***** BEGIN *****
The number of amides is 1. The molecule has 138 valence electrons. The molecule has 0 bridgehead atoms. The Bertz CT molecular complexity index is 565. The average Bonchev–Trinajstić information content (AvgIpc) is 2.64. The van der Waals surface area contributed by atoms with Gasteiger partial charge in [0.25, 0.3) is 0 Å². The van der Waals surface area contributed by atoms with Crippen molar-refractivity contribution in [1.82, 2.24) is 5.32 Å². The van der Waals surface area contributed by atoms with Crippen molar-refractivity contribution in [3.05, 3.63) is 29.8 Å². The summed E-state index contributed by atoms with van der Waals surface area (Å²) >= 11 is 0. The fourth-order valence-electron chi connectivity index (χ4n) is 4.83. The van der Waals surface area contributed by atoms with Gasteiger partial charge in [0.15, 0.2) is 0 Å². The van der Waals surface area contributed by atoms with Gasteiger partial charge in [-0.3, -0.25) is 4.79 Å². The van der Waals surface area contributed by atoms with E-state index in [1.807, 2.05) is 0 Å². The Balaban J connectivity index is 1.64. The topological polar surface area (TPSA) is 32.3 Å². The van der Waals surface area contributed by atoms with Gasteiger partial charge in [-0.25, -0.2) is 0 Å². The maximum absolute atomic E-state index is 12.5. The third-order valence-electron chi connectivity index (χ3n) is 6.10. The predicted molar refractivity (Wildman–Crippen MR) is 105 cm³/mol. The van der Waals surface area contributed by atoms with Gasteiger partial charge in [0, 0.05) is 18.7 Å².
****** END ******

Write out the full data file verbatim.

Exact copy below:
The number of amides is 1. The molecule has 138 valence electrons. The molecule has 0 bridgehead atoms. The Bertz CT molecular complexity index is 565. The average Bonchev–Trinajstić information content (AvgIpc) is 2.64. The van der Waals surface area contributed by atoms with Gasteiger partial charge in [0.25, 0.3) is 0 Å². The van der Waals surface area contributed by atoms with Crippen molar-refractivity contribution in [1.82, 2.24) is 5.32 Å². The van der Waals surface area contributed by atoms with Crippen molar-refractivity contribution in [3.05, 3.63) is 29.8 Å². The summed E-state index contributed by atoms with van der Waals surface area (Å²) >= 11 is 0. The fourth-order valence-electron chi connectivity index (χ4n) is 4.83. The van der Waals surface area contributed by atoms with Gasteiger partial charge in [0.15, 0.2) is 0 Å². The van der Waals surface area contributed by atoms with Gasteiger partial charge in [-0.3, -0.25) is 4.79 Å². The van der Waals surface area contributed by atoms with E-state index in [1.807, 2.05) is 0 Å². The Balaban J connectivity index is 1.64. The topological polar surface area (TPSA) is 32.3 Å². The van der Waals surface area contributed by atoms with Gasteiger partial charge in [-0.25, -0.2) is 0 Å². The maximum absolute atomic E-state index is 12.5. The third-order valence-electron chi connectivity index (χ3n) is 6.10. The predicted molar refractivity (Wildman–Crippen MR) is 105 cm³/mol. The van der Waals surface area contributed by atoms with Gasteiger partial charge in [0, 0.05) is 18.7 Å².